Search Results for: Sats

Don’t worry about the SATs!

 I’m feeling for parents of school children at the moment. The complete hash up over the SATs lately must be really freaking them out.

I know most home educators don’t have much to do with tests, SATs and League Tables etc, but I remember when the girls were in school for that short time how anxiety about what was happening there was all consuming. Especially when it didn’t seem to be happening right. I gave daily thanks we’d made the decision to home school – a decision we didn’t regret for one single second – and get away from those invalid processes.

When we are young green parents though, wanting to trust that the big establishment which the schooling system has become is getting it right for our kids, it’s devastating to know that there’s a possibility – let alone proof – that it’s not!

So this is my attempt to offer you a little bit of reassurance.

Whether using school or home educating parents needn’t worry about SATs.

Not doing them is not going to impair your child’s education for life – as propaganda leads us to believe.

Most home educated children are educated to a good standard without ever knowing what SATs are, let alone being subjected to the stress of them.

SATs are just a way the government’s devised of setting a standard bench mark on children’s attainment in schools (which doesn’t work anyway). They are supposedly a way of monitoring teachers and schools and consequently making the politicians look as if they are doing something useful. They are of no use to a learner’s education whatsoever.

Many will argue that they are; desperate as people are to stick to institutional thinking. And argue that, as a result of them, provision will be improved.

But that rarely happens. And tests rarely reflect true ability anyway. What’s standard, for example? And just what are we testing – all questions that I’ve asked in other articles.

There have been some alarming reports in the press recently about what these tests are doing to our children’s mental well being. It’s probably also having the same effect on the parents and teachers! So I think there’s a case for boycotting the whole darn SATs system, let alone a one-off boycott like recently.

But if you’re one of the parents who is worried that your child’s education is going to be damaged by yet another drastic mess up of papers I shouldn’t be. It won’t. Your child’s education is the result of a whole plethora of influences and experiences over a long period of time, not the odd result.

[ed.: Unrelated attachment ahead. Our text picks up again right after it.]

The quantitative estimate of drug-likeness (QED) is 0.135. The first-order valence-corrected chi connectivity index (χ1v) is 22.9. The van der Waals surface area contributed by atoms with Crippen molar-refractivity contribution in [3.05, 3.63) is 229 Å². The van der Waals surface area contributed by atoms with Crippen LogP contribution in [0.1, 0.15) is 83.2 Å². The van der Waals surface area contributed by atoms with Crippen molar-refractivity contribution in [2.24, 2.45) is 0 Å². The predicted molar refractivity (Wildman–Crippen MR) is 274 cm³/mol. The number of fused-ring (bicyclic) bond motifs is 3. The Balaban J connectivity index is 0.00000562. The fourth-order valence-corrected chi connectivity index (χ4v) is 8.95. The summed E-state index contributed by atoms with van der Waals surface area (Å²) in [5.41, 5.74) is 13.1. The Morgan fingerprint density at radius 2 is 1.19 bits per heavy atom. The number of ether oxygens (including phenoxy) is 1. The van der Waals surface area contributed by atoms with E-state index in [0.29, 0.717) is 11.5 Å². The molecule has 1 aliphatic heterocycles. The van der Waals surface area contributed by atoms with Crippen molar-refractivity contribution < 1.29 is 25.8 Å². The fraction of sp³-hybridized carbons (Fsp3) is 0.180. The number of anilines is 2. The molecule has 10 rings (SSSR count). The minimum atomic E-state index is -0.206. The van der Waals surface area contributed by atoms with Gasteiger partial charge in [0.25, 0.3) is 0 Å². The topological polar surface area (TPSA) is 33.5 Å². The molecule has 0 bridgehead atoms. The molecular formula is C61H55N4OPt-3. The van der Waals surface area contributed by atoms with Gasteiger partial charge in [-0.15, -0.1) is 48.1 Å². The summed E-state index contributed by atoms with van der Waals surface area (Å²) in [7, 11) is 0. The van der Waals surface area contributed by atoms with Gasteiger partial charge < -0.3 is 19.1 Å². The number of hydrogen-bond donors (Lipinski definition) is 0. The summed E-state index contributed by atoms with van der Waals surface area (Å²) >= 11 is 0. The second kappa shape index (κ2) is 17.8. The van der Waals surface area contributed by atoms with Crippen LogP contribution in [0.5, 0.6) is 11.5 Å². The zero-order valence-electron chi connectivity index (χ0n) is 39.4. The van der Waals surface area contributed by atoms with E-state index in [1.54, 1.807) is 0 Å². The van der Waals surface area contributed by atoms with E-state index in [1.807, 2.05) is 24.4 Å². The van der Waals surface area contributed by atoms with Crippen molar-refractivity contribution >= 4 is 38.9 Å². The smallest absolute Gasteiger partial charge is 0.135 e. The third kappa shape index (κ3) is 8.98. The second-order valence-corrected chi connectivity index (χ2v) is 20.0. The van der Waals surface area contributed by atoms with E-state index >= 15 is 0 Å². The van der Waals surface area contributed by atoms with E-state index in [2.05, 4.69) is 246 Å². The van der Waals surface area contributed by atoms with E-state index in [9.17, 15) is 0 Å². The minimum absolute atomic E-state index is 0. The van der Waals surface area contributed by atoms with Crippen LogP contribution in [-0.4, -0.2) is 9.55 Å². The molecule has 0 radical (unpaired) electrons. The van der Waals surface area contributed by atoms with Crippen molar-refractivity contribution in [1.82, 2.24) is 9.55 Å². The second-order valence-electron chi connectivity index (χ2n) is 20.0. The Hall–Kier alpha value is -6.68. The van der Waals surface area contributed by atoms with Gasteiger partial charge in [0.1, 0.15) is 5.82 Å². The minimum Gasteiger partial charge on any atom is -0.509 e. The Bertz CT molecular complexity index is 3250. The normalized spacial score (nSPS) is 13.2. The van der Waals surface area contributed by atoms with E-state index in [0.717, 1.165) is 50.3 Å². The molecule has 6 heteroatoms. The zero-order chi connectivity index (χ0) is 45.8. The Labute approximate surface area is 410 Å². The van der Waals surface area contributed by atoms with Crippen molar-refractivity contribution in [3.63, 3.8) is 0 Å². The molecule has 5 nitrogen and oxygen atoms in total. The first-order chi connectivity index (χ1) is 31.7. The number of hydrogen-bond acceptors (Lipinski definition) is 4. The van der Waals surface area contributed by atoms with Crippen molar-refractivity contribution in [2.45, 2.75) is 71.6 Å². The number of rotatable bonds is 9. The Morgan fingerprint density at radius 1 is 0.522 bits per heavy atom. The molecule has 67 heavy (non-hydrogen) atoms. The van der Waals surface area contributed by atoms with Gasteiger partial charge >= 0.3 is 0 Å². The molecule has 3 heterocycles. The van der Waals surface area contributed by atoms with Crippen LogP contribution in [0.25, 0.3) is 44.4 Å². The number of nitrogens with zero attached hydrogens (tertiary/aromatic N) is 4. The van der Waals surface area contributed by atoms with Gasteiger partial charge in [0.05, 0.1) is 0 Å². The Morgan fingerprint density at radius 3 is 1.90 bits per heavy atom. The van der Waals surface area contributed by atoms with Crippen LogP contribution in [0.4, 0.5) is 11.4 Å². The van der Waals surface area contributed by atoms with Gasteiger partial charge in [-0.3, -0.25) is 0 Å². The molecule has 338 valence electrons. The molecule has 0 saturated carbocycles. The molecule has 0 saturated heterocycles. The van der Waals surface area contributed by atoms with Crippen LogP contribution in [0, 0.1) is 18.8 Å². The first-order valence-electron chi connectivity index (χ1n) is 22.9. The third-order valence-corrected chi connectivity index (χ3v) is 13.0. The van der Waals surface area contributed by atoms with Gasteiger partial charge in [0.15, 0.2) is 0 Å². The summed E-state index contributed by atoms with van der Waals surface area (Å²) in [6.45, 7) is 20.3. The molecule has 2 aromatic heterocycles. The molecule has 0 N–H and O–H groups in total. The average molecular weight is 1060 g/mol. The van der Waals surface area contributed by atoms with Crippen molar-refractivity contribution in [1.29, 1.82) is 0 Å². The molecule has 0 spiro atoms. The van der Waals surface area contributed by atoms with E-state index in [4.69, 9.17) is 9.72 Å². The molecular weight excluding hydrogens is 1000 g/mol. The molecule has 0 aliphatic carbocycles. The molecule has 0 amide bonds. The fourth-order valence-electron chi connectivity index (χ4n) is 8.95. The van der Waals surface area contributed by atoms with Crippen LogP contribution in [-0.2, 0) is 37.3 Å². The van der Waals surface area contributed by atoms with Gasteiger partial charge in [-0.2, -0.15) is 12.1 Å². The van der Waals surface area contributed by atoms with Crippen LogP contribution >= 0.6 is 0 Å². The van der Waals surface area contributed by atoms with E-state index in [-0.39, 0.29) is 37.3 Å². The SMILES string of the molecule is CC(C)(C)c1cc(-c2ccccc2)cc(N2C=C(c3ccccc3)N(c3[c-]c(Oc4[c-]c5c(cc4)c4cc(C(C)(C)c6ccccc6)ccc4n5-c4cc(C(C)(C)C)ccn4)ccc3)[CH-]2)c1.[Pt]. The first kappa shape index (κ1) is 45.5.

And if you’re new to home educating I shouldn’t let the time wasting procedure of standard testing mess up the opportunity of a delightful learning day of discovery and experience – as education should be!

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SATs – the great timewasters

Oh look! At last some action over the wretched SATs testing. About time!

http://news.bbc.co.uk/1/hi/education/10103165.stm

Some schools are boycotting the current tests because they quite rightly believe that SATs disrupt children’s learning, inhibit the good work teachers do and are humiliating to schools, teachers and children. What I’ve never understood is why teachers haven’t done it ages ago.

I do hope it doesn’t make parents panic, conditioned as they are to believe that SATs actually do some good. Many parents want handles to hang onto, in the form of test results, so they can ‘see’ how their child is doing. The sad thing is that SATs results are not a good way of telling how a kid is doing – if you want to know how well your kid is doing get involved and get to know them. If you want to know how well teachers and schools are doing – same – get to know them, get involved.

Ignoring a child’s education for the most part, not being involved with the teachers or schools, and then choosing a test result or a league table as a way of understanding how they’re doing is an absolute disgrace and a cop-out as a parent. Testing is not a way of indentifying individual needs and what’s required to help that child fulfil a potential. It’s just a way of telling how cloned a child is!

It may be of interest to know that while we were home educating our children they never sat a formal test of any sort whatsoever, unless they chose to (swimming, dancing, driving, etc). And neither did many of the other home educating children they were involved with. Yet these children have gone on into further and higher education, integrating back into mainstream education successfully. Perhaps home educated children do so well because they haven’t had their time wasted or their self esteem shot with test taking!